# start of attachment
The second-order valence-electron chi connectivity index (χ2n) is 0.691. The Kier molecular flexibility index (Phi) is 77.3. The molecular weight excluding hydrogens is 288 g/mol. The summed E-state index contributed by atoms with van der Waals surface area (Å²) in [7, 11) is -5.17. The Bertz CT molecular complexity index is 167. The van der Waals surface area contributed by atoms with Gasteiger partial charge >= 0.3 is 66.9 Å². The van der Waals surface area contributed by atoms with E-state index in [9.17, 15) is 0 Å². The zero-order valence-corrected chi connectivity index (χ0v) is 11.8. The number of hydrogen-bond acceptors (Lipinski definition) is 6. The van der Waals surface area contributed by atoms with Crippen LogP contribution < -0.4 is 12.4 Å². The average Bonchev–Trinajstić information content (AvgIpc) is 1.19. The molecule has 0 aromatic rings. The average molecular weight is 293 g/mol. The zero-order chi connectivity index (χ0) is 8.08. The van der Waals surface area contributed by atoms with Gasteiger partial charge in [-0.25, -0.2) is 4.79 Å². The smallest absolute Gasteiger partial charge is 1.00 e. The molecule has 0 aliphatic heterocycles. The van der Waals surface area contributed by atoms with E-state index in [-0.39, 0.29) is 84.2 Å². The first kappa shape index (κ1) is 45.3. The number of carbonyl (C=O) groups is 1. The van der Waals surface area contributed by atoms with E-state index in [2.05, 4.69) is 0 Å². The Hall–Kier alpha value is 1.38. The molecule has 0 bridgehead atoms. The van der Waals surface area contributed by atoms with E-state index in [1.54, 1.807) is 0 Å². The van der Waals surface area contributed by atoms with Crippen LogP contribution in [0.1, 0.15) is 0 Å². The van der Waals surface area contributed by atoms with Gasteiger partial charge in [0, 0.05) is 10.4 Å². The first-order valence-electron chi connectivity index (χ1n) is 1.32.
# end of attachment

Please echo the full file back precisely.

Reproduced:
The second-order valence-electron chi connectivity index (χ2n) is 0.691. The Kier molecular flexibility index (Phi) is 77.3. The molecular weight excluding hydrogens is 288 g/mol. The summed E-state index contributed by atoms with van der Waals surface area (Å²) in [7, 11) is -5.17. The Bertz CT molecular complexity index is 167. The van der Waals surface area contributed by atoms with Gasteiger partial charge >= 0.3 is 66.9 Å². The van der Waals surface area contributed by atoms with E-state index in [9.17, 15) is 0 Å². The zero-order valence-corrected chi connectivity index (χ0v) is 11.8. The number of hydrogen-bond acceptors (Lipinski definition) is 6. The van der Waals surface area contributed by atoms with Crippen LogP contribution < -0.4 is 12.4 Å². The average Bonchev–Trinajstić information content (AvgIpc) is 1.19. The molecule has 0 aromatic rings. The average molecular weight is 293 g/mol. The zero-order chi connectivity index (χ0) is 8.08. The van der Waals surface area contributed by atoms with Gasteiger partial charge in [-0.25, -0.2) is 4.79 Å². The smallest absolute Gasteiger partial charge is 1.00 e. The molecule has 0 aliphatic heterocycles. The van der Waals surface area contributed by atoms with E-state index in [-0.39, 0.29) is 84.2 Å². The first kappa shape index (κ1) is 45.3. The number of carbonyl (C=O) groups is 1. The van der Waals surface area contributed by atoms with E-state index in [2.05, 4.69) is 0 Å². The Hall–Kier alpha value is 1.38. The molecule has 0 bridgehead atoms. The van der Waals surface area contributed by atoms with E-state index in [1.54, 1.807) is 0 Å². The van der Waals surface area contributed by atoms with Crippen LogP contribution in [0.1, 0.15) is 0 Å². The van der Waals surface area contributed by atoms with Gasteiger partial charge in [0, 0.05) is 10.4 Å². The first-order valence-electron chi connectivity index (χ1n) is 1.32.